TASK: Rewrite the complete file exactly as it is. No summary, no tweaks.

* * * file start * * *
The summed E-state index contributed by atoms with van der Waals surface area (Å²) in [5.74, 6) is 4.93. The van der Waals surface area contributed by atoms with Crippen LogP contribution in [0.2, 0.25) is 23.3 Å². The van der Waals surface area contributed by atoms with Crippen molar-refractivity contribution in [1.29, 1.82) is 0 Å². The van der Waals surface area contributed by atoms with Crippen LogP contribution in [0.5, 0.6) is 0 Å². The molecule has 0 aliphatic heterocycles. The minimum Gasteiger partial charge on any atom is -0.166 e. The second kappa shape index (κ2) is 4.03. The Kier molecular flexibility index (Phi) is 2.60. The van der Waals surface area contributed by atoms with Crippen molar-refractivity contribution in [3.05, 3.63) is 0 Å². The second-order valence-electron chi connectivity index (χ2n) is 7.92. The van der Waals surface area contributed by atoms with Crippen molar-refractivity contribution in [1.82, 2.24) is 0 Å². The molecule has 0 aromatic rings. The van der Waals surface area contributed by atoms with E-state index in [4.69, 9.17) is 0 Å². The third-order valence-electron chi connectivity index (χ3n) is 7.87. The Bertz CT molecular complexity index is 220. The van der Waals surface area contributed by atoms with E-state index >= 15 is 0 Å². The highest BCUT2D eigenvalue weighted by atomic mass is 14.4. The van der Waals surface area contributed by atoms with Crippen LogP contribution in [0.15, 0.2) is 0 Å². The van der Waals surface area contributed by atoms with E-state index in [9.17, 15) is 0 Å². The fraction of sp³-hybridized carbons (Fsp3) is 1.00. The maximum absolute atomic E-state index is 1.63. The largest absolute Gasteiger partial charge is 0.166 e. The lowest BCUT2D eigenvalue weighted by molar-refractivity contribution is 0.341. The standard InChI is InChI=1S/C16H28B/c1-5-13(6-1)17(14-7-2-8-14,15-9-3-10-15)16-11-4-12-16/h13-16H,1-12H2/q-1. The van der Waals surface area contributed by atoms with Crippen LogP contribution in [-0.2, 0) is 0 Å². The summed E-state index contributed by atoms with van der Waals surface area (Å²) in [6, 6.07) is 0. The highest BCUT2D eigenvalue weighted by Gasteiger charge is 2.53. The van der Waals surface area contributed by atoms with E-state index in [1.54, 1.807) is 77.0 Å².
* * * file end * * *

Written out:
The summed E-state index contributed by atoms with van der Waals surface area (Å²) in [5.74, 6) is 4.93. The van der Waals surface area contributed by atoms with Crippen LogP contribution in [0.2, 0.25) is 23.3 Å². The van der Waals surface area contributed by atoms with Crippen molar-refractivity contribution in [1.29, 1.82) is 0 Å². The van der Waals surface area contributed by atoms with Crippen LogP contribution in [0.5, 0.6) is 0 Å². The molecule has 0 aliphatic heterocycles. The minimum Gasteiger partial charge on any atom is -0.166 e. The second kappa shape index (κ2) is 4.03. The Kier molecular flexibility index (Phi) is 2.60. The van der Waals surface area contributed by atoms with Crippen molar-refractivity contribution in [3.05, 3.63) is 0 Å². The second-order valence-electron chi connectivity index (χ2n) is 7.92. The van der Waals surface area contributed by atoms with Crippen molar-refractivity contribution in [1.82, 2.24) is 0 Å². The molecule has 0 aromatic rings. The van der Waals surface area contributed by atoms with E-state index in [4.69, 9.17) is 0 Å². The third-order valence-electron chi connectivity index (χ3n) is 7.87. The Bertz CT molecular complexity index is 220. The van der Waals surface area contributed by atoms with E-state index >= 15 is 0 Å². The highest BCUT2D eigenvalue weighted by atomic mass is 14.4. The van der Waals surface area contributed by atoms with Crippen LogP contribution in [0.15, 0.2) is 0 Å². The van der Waals surface area contributed by atoms with E-state index in [9.17, 15) is 0 Å². The fraction of sp³-hybridized carbons (Fsp3) is 1.00. The maximum absolute atomic E-state index is 1.63. The largest absolute Gasteiger partial charge is 0.166 e. The lowest BCUT2D eigenvalue weighted by molar-refractivity contribution is 0.341. The standard InChI is InChI=1S/C16H28B/c1-5-13(6-1)17(14-7-2-8-14,15-9-3-10-15)16-11-4-12-16/h13-16H,1-12H2/q-1. The van der Waals surface area contributed by atoms with Crippen LogP contribution in [-0.2, 0) is 0 Å². The summed E-state index contributed by atoms with van der Waals surface area (Å²) in [6, 6.07) is 0. The highest BCUT2D eigenvalue weighted by Gasteiger charge is 2.53. The van der Waals surface area contributed by atoms with E-state index in [1.54, 1.807) is 77.0 Å².